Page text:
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A New Solidarity Needed Most Right Now

UFCW Local 1776 President Wendell Young III talked about the effect of various liquor privatization proposals at a roundtable discussion in Northeast Pennsylvania this week. At left is Michele Kesler, UFCW Local 1776 secretary treasurer. Click here to see more photos of the Pittson event.

Facing numerous
threats from an administration indifferent to the struggle of working families, labor leaders in northeastern Pennsylvania agree that union members have too often focused on their own particular problems instead of recognizing their common struggle.

At my fourth roundtable discussion marking the 75th anniversary of the Fair Labor Standards Act, labor leaders have discussed how worker rights established after the Great Depression are being eroded in the wake of the Great Recession. 

Part of the problem has been a  right-wing strategy to divide workers and pit their interests against each other.

Property-tax paying construction workers have often been unsympathetic to the massive job losses among teachers who, in turn, see little importance in who builds the schools they work in.

“It is the support of all of us together that will make this state and country better,” said Jeff Ney, PSEA Northeast Region Vice President “We can’t keep fighting all of our own little fights. We have to fight all of our fights together.”

The state General Assembly today is considering numerous bills that affect the quality of life of thousands of workers and their families across the state.

And the interests of those workers intersect in our schools, on our roads, in government offices and in our retail shops.

As I’ve traveled across the state talking about the progress of the middle class over the first half of the 20th century, and the erosion of that progress over the past three decades, a few common themes have emerged.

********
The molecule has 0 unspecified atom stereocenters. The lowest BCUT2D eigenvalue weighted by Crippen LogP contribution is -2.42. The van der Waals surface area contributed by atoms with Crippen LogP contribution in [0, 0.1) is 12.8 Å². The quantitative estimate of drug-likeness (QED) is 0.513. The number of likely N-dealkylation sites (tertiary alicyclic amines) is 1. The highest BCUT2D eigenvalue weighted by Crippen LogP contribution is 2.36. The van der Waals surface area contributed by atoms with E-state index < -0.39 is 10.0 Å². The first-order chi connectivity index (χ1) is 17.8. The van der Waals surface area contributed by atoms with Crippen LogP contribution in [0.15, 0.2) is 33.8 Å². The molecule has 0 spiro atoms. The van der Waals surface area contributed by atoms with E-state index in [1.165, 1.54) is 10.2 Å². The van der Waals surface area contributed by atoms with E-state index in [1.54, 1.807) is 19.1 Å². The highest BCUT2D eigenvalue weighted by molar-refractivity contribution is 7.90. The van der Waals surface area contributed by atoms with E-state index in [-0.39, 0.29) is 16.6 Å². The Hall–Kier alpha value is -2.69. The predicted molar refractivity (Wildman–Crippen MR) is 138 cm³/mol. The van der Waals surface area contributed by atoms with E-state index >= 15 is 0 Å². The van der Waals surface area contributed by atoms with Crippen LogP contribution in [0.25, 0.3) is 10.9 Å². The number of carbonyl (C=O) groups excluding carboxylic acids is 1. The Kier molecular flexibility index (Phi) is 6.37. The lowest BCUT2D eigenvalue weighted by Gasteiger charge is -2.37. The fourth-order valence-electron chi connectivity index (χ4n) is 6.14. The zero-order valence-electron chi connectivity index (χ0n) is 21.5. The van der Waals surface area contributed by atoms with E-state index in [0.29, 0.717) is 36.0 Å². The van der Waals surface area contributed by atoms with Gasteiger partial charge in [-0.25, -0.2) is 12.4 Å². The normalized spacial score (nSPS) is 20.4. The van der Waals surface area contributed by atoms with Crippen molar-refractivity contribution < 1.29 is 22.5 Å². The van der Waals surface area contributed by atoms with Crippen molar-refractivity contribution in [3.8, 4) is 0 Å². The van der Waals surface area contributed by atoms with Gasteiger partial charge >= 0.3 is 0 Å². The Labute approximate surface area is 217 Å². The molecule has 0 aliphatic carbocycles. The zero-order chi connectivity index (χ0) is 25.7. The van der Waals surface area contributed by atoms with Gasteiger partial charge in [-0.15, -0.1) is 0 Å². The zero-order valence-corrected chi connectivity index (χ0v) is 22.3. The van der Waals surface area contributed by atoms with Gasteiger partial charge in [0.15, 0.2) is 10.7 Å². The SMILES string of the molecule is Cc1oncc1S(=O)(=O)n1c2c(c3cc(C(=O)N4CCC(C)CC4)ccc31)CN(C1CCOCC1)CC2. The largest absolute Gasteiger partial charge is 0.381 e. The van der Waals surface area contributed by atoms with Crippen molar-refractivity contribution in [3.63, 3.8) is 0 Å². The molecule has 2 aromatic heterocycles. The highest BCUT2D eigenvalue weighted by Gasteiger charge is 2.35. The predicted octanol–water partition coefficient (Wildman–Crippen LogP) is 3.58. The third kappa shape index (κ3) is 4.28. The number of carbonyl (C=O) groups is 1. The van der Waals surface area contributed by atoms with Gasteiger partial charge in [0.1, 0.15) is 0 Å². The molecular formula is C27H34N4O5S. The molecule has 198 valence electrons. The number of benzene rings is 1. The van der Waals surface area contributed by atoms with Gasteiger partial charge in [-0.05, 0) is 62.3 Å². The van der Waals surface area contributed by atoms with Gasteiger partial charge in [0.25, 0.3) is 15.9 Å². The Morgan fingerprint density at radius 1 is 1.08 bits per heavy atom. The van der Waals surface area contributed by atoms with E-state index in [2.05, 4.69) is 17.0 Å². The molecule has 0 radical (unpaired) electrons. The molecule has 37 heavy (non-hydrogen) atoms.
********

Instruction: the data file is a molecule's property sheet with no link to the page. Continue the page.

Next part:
The first is that working families have not done well enough at recognizing and supporting the interests of other working families.

Selling off the state liquor stores might make it easier for one blue-collar worker to get a late-night bottle, but the 5,000 jobs at risk are supporting families like his.

The U.S. Supreme Court’s Citizens United decision helped create a unified corporate voice against the rights and welfare of workers from teachers to nurses to electricians.

Without an equally unified and organized response, corporate money will continue to pit the interests of working families against each other. 

“We can’t be self-serving,” said Roxanne Pauline, of the Northeast Area Labor Federation. “This has to be one movement.”

As the state General Assembly considers legislation dealing with pensions, liquor stores, prevailing wage and unemployment compensation, the middle class has to stand together to retain the standard of living that their fathers and grandfathers fought so hard to achieve.


Liquor Bill Likely to See a Vote This Week

It appears likely that the state Senate will consider some version of liquor privatization
legislation in the coming week. 

The various ideas being considered will affect not only the thousands of families potentially affected by this corporate gift-giving, but every taxpayer in Pennsylvania stands to lose from the giveaway.

The combination of over-inflated estimates of revenues with low-balled costs of administering the giveaway, could result in an immediate loss in excess of $100 million up front and $100 million a year forever.

Senate Republicans are trying to drum up support for a watered down version of House Bill 790, but the idea of losing thousands of jobs as Pennsylvania continues to lag behind the rest of the nation in job creation is giving some in the GOP a little heartburn. The Senate version of the bill will likely be amended into Senate Bill 100.

A compromise bill could “be the difference between everybody losing their job in 18 months or everybody losing their job in three years,” said Wendell Young III, president of the UFCW.

Senate Democrats have offered a better plan (Senate Bill 800), that would increase the revenue produced by the liquor system, preserve the jobs, protect small businesses from big-box stores and continue the high standards for liquor law enforcement.

My colleague, Sen. Jim Ferlo, has a succinct comparison of this plan vs. the House Republican bill.  Click here to see it.

PA Apprentice Awareness Day

Apprentices and their supporters from across Pennsylvania came to the Capitol to celebrate the most taxpayer friendly education system in the state. Click here to see more photos.


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